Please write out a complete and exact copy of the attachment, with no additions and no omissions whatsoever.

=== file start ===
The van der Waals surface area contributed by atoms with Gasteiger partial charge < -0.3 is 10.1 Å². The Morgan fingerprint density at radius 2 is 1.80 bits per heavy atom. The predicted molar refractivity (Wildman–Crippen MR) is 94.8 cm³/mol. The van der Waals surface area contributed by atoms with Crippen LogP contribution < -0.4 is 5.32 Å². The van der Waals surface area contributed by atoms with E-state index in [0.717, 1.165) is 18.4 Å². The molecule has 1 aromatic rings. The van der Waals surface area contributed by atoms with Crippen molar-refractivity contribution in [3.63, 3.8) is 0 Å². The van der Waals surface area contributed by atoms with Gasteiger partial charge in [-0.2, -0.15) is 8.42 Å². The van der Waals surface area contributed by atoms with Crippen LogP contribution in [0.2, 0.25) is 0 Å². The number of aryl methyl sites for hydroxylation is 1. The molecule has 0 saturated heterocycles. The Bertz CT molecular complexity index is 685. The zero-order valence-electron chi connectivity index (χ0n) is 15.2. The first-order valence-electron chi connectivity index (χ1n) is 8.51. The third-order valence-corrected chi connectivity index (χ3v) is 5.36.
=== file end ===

The van der Waals surface area contributed by atoms with Gasteiger partial charge < -0.3 is 10.1 Å². The Morgan fingerprint density at radius 2 is 1.80 bits per heavy atom. The predicted molar refractivity (Wildman–Crippen MR) is 94.8 cm³/mol. The van der Waals surface area contributed by atoms with Crippen LogP contribution < -0.4 is 5.32 Å². The van der Waals surface area contributed by atoms with E-state index in [0.717, 1.165) is 18.4 Å². The molecule has 1 aromatic rings. The van der Waals surface area contributed by atoms with Crippen molar-refractivity contribution in [3.63, 3.8) is 0 Å². The van der Waals surface area contributed by atoms with Gasteiger partial charge in [-0.2, -0.15) is 8.42 Å². The van der Waals surface area contributed by atoms with Crippen LogP contribution in [0.2, 0.25) is 0 Å². The number of aryl methyl sites for hydroxylation is 1. The molecule has 0 saturated heterocycles. The Bertz CT molecular complexity index is 685. The zero-order valence-electron chi connectivity index (χ0n) is 15.2. The first-order valence-electron chi connectivity index (χ1n) is 8.51. The third-order valence-corrected chi connectivity index (χ3v) is 5.36.